antenna engineering textbook verified.
Short (8 to 10 ft) yagis can be mounted securely while going down the road
(W/O the reflector) and you switch between the omni/yagi while in motion.
Don't forget to cover the FM channels too (146.52, 223.5, 223.5, 1294.5)
which means a good vertical for each band as well.
Radios are always a personal preference but mine is an IC-706mkIIg with a
pair of diplexers separating the 2 ant ports to 4 (28,50,144,432) with a
222Mhz xvtr attached to the 28MHz port for a very easy to operate yet very
effective 4 band rover that uses one Mic, one key, and one headphone. The
FM radios never have to be seen as their one channel devices as far as the
contest is concerned so put them somewhere out of sight and label the mics
so you know which radio is which.
My ROVER was a either a Ford Ranger or an F150 4x4 with loops for 2, 222,
and 432 on the front passenger corner of the bed, Yagis for 2, 222, and 432
on the front drivers side of the bed, the 6m loop was on the drivers side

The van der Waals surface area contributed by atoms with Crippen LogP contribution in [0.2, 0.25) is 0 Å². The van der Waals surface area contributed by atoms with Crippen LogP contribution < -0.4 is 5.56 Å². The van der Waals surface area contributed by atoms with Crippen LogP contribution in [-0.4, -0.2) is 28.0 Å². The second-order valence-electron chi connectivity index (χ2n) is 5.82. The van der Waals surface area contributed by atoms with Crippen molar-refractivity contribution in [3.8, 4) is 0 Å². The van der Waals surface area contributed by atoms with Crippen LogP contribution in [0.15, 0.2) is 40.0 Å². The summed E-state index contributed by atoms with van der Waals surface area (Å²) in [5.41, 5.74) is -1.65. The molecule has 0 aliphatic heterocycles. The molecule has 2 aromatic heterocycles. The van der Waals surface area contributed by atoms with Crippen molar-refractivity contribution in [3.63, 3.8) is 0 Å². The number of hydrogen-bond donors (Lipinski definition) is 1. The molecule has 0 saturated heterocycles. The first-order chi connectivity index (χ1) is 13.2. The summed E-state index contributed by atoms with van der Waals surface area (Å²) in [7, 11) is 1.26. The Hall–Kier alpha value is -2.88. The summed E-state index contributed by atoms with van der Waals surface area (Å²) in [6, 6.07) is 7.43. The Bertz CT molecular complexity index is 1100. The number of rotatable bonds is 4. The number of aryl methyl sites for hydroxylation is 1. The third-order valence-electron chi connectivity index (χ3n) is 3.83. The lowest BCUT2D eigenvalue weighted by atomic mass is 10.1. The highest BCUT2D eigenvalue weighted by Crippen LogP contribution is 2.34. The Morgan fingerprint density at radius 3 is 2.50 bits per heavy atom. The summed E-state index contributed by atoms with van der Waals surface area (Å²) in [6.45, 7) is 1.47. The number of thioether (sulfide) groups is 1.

rear corner of the bed, the roof covered in mag mounts for 4 bands, and a
HF whip on the Passenger side rear corner of the bed. You want the wide
antennas on the part of the vehicle that is farthest from obstructions like
trees, signs, etc.
Never stop and setup antennas as the one thing a ROVER never has enough of
is TIME! ALL antennas are mounted and operate while in motion and when
stopped you turn the truck in a circle to aim the yagis. With no reflector
on the yagis you loose 1 or 2 points of a dB forward gain but now have a
large lobe off the rear that allows you to work stations in that direction
with more gain than the loops, hence not stopping to aim the antennas.
Amps for 2, 222, and 432 to get you to the 150W level are indispensable. 25
- 50 watt FM radios are perfect.
Plan your route well ahead of time and publish it weeks before the contest
so people are looking for you. Dont get hung up on keeping an exact
schedule but rather a precise route and do your best each day to meet your
goals for each nights stop. Try to go thru a grid only once or your wasting
your time as people with dupe you.
I can go on and on about being a Winning ROVER as I was often finished in
top ten for almost 15 straight years before a car crash on the way home